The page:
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How to manually install apps and APK files on your Android device


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If you have an Android phone, you’ve probably downloaded an Android app before. Just go to the Play Store, find what you want, and tap install. Easy, right?

That’s definitely the simplest way to grab apps for your phone, but it’s not the only way, and it’s not always the best way. Android, much like a Windows computer, will let you install pretty much anything with APK files. Think of APK files like packages for an Android app; if you have the APK, you can get the app installed on your phone. If the latest version from the Play Store keeps crashing, maybe you want a version from a month ago that actually works. And sometimes apps get pulled from the Play Store, so you can’t download them even if you want them! That’s where manually installing an APK comes in handy.

It doesn’t have to be difficult, either. Just follow our guide and we’ll get you started.

There are many ways to find an APK, with the most popular option being through APK Mirror. Downloading APK files can be risky business, as you don’t necessarily know what the file contains; however, APK Mirror is probably the safest destination for downloading an APK. They host tons and tons of popular Android apps that can be installed individually, as well as some Google Play updates. If you’ve ever seen an article about newer features coming from a Play Services update but you didn’t want to wait it out, you might have already tried searching around to get the update before the rollout hit your phone.

There are other sites that host Android APKs, too, but you really do need to be careful about what you’re downloading. APK Mirror is a reputable site that monitors the files it hosts to verify that they’re not going to install a ton of malware on your phone, but not all sites will go to the same lengths, especially if they’re looking to get a backdoor on your phone.

You can browse the site and download any APK you want. But, before we can install it, you’ll need to make sure that your phone has permission to install third-party apps. You can make sure this is checked under the “Security” tab or listing within your Settings menu. Normally it’ll say allow third-party installations or install from unknown sources, but some newer phones and versions of Android are a little more granular. You’ll have to pick which apps are allowed to install unknown sources, which is generally going to be your preferred browser app. We’re using Samsung Internet, but Chrome is going to be another popular option that you’ll need to set up here.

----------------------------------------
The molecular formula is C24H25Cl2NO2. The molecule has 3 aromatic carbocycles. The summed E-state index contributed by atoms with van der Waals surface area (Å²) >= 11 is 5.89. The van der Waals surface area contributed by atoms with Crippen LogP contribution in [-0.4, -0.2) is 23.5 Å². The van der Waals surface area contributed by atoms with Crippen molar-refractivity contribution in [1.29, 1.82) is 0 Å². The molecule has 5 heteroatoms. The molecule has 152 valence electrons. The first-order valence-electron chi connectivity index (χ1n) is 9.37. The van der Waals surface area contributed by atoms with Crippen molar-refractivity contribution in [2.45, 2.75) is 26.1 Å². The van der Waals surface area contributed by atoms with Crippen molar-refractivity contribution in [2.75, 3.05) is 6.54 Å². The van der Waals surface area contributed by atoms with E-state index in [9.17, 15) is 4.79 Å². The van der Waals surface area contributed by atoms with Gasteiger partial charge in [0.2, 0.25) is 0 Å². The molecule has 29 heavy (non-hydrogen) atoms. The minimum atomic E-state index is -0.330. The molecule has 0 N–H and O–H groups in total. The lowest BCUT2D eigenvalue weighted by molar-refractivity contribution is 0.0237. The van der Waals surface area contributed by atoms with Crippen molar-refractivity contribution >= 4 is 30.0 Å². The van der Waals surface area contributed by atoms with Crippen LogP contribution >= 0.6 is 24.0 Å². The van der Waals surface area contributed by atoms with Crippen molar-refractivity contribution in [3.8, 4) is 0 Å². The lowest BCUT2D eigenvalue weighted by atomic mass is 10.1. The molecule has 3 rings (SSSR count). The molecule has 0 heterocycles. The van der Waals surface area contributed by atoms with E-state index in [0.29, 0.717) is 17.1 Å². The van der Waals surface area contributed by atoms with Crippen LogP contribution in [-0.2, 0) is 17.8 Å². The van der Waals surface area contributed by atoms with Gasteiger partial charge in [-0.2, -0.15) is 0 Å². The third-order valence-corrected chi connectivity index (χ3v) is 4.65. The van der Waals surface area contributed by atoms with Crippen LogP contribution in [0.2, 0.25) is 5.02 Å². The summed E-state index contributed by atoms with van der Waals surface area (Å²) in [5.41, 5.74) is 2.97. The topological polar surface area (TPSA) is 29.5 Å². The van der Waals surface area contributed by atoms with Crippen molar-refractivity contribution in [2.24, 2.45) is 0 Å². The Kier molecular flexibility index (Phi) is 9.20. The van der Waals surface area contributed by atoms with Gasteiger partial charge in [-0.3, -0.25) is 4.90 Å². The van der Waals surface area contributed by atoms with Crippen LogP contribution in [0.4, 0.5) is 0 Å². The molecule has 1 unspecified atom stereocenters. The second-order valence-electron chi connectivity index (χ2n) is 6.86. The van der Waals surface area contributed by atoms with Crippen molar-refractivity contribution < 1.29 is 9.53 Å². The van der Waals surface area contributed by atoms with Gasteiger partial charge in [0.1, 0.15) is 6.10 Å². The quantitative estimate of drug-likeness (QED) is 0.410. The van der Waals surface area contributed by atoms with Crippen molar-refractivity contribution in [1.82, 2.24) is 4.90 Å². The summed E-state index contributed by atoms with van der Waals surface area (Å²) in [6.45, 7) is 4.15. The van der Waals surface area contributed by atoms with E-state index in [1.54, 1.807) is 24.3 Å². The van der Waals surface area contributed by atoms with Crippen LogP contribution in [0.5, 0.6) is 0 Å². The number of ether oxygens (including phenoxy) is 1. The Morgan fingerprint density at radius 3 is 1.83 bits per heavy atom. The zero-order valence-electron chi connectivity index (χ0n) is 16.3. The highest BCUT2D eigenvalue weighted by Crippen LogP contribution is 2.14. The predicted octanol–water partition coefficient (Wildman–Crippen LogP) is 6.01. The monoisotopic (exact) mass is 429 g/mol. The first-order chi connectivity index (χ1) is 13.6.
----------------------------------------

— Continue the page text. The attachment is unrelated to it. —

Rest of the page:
You’ll also notice any other apps that are able to install files on your phone from here, so now isn’t a bad time to glance over everything and make sure it’s all above water. The AMC Theaters app, for example, potentially has the permission to install outside apps, but why would a movie theater need to do that? Check things like that, and make sure you don’t see anything sketchy.

Once you’ve done that, you’ll need to find the file and open it to start the install process. Many phones come with file managers that should make this pretty easy, even giving you quick access to the downloads folder of your internal storage. If you don’t have one or just want to use something else, there are plenty of file managers available on the Play Store as well. If you go the file manager route, you might need to back up to the previous step and verify that it’s able to install apps from third-party sources, however.

You should also see a notification right after downloading an APK file, and simply tapping that notification should start the process, prompting you for permission to install. That’s the quickest way to do things, assuming you can catch the download after it finishes but before you clear out your notifications or something similar.

And that’s all there is to it! The app will run its installation process and then show up in your app drawer with your other apps, with just a few catches. If you’re trying to downgrade an app you’re going to want to uninstall the newer version first, but otherwise, everything should be normal.

It’s a handy trick to have in your pocket, whether you’re just testing out unreleased apps or you’re troubleshooting a problem on a phone. You’ll also have to follow this process to install stuff like Fortnite on your phone since it’s not listed on the Play Store on its own. It also works for third-party app stores, which would then be able to function like a Google Play alternative if you’re going for a Google-less approach to your smartphone.

As always, be smart with what you download.

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